A Publication of WTVP

Many companies experience learned helplessness in their efforts to curb escalating workers' compensation costs. Although there are many methods of cost control, we must examine a common component with high impact: the cost of insurance risk.

One of the greatest variables affecting workers' compensation premiums is the experience modification factor-often called the "mod rate"- insurance companies use to calculate premiums. The mod rate is the ratio between a company's actual losses and its industry's expected losses for that company. The standard work comp premium for that industry is multiplied by this variable, thereby increasing or decreasing the premium.

For example, if the standard comp premium for the industry is $10,000 and a company has a mod rate of 1.10, the company will pay an $11,000 premium. However, if the company has a mod rate of 0.90, it now only pays $9,000. In other words, increasing actual losses makes a company less market-competitive, due to its mod rate.

Companies other than the insurance industry use mod rate information. Many companies require mod rate histories from their subcontractors. These companies view mod rates as a safety barometer; they don't want the added liability exposure of an unsafe company working for them.

Understanding the mod rate is one thing; controlling it is another. There are many steps you can take to manage this variable and use it to your advantage. First, have your agent audit your mod rate worksheet-over 50 percent of these worksheets contain errors.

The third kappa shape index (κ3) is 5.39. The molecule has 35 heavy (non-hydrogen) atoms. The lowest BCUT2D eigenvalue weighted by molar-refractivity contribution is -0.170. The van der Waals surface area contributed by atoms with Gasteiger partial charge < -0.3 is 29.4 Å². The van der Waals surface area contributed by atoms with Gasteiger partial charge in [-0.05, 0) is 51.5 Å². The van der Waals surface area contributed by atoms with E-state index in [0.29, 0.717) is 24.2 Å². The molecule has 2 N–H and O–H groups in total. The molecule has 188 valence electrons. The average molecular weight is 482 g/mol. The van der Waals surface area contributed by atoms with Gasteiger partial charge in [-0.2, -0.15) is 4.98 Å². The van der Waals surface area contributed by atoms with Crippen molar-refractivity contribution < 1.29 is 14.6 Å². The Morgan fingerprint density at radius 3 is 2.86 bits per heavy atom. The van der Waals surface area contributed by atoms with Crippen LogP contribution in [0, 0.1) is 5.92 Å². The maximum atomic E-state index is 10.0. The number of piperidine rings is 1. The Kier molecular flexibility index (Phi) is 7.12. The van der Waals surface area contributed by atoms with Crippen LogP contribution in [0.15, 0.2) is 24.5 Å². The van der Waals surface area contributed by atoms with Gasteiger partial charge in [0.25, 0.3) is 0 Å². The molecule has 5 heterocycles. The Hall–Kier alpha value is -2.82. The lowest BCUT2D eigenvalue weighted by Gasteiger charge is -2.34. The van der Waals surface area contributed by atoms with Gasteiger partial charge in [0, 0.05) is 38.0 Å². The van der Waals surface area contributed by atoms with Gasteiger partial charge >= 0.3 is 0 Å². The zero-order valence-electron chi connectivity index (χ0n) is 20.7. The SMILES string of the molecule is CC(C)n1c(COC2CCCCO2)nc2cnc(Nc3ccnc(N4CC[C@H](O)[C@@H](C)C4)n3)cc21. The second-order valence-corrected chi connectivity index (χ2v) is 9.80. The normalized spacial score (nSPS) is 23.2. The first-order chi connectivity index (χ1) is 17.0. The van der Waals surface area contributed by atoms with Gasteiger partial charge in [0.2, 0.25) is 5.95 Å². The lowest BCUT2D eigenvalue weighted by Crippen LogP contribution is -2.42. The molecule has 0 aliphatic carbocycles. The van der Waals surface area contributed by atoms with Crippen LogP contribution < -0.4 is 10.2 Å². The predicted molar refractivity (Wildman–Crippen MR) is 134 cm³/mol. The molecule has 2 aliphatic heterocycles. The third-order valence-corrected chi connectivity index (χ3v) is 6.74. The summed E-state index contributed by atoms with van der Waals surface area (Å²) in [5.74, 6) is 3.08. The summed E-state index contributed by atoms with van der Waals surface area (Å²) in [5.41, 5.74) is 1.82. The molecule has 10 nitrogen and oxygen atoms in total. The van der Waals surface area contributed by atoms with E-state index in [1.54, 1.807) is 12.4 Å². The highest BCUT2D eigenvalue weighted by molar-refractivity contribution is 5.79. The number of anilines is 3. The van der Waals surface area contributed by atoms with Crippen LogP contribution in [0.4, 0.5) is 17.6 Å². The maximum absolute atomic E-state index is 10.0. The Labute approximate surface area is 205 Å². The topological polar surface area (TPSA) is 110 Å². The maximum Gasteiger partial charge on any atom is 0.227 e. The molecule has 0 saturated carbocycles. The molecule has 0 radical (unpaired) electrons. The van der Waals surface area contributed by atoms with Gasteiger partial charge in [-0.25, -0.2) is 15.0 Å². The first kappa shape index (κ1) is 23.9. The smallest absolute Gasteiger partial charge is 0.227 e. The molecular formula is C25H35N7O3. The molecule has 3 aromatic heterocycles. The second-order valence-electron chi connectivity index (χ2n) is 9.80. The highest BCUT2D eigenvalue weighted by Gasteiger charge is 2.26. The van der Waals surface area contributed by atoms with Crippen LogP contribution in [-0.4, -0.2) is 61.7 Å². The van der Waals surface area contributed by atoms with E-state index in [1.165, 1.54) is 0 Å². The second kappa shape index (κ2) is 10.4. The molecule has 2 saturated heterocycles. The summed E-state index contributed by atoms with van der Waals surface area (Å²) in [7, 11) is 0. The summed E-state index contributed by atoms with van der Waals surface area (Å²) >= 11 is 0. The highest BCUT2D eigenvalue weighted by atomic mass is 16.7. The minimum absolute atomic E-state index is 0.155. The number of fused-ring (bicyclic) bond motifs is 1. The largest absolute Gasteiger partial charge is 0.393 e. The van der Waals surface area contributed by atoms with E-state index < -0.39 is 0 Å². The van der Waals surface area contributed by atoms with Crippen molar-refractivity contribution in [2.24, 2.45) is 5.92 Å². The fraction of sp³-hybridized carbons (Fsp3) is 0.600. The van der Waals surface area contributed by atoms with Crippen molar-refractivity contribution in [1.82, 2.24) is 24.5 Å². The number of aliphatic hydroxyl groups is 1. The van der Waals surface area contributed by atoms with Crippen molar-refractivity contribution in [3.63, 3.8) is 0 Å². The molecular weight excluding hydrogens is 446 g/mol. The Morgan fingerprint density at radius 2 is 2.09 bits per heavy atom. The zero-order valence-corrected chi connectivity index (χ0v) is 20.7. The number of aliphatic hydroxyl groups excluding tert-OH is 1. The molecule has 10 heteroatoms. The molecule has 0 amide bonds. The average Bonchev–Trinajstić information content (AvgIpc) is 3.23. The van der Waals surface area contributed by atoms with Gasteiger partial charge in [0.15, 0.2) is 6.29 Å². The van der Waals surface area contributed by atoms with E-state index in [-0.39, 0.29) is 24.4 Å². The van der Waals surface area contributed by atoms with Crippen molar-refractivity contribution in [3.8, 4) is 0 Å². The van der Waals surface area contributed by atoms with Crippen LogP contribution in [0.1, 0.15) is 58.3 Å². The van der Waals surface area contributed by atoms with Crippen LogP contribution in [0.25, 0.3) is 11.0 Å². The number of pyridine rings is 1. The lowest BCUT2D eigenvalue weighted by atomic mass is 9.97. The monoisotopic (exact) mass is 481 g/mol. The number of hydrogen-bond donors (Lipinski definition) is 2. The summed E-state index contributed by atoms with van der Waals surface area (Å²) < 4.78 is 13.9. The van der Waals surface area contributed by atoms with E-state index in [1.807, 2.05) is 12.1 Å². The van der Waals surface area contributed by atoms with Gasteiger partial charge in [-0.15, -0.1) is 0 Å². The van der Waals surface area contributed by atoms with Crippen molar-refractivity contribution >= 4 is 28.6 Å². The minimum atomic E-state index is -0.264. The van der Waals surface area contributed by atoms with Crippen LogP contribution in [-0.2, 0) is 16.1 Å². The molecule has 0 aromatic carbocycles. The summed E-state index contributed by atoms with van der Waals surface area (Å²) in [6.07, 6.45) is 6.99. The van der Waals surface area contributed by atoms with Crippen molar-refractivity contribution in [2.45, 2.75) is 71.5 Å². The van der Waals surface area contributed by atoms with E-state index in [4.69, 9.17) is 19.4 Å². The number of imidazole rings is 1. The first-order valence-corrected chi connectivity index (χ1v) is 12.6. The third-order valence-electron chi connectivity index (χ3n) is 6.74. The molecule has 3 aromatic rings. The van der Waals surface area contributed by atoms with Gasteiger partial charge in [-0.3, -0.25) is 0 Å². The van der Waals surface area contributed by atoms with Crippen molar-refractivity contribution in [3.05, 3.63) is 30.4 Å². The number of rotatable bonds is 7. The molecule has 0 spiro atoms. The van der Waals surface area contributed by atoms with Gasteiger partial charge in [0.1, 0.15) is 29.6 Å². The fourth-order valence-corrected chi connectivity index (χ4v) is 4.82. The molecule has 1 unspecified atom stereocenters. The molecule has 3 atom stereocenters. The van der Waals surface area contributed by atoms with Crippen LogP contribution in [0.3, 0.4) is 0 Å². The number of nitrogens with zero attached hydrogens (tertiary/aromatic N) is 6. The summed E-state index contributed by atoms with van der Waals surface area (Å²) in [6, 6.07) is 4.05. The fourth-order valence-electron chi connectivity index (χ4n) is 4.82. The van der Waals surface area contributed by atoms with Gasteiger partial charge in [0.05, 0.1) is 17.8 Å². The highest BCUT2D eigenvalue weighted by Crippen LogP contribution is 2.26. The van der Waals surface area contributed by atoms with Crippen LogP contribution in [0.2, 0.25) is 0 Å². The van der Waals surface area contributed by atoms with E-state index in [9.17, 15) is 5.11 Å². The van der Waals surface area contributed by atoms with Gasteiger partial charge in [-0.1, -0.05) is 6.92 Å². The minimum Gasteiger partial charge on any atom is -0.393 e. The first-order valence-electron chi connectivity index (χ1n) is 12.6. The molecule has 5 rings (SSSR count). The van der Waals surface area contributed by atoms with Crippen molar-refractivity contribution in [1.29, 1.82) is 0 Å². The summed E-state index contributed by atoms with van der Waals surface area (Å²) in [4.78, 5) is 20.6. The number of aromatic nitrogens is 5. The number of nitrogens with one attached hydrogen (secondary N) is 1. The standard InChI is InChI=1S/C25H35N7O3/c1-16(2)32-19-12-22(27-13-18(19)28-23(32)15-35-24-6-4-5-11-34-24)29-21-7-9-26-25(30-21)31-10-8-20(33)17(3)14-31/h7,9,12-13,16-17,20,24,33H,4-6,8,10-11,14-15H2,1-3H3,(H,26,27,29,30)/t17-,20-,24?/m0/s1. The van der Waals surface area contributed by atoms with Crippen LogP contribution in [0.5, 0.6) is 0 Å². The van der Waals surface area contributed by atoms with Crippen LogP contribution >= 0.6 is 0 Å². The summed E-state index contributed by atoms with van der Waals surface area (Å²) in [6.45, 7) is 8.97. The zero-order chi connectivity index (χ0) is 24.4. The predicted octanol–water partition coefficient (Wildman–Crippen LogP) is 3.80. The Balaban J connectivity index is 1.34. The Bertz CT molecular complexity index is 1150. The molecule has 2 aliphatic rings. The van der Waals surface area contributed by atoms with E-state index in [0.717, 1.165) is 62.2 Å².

Next, focus on your workers' compensation program. To have the greatest control, the approach should be comprehensive. This means more than purchasing an insurance policy; a well-managed program targets the following areas:

This may seem overwhelming, but if you can develop a good network of resources, it will create a much simpler process. An excellent resource is a full-service occupational medicine provider. These providers should be willing and able to help you develop post-offer physicals, write job descriptions, manage injuries, coordinate return-to-work situations, and help with safety programming. When choosing a provider, look for the following:

A quick note about pricing: While it's important, pricing is ultimately a secondary factor to using a provider that quickly evaluates injured employees, determines compensability, and works towards returning them to work. This will lower-if not eliminate-the indemnity from your loss history. The rule of thumb: Indemnity is bad for your mod rate. Most claims that include indemnity costs will adversely affect the mod rate for three years after the costs are incurred. Clearly, the greatest opportunity to reduce your mod rate is to reduce indemnity costs.

Remember, there's hope. Understanding the causes of these increased costs, developing comprehensive strategies, and networking with those who will help you makes a world of difference. IBI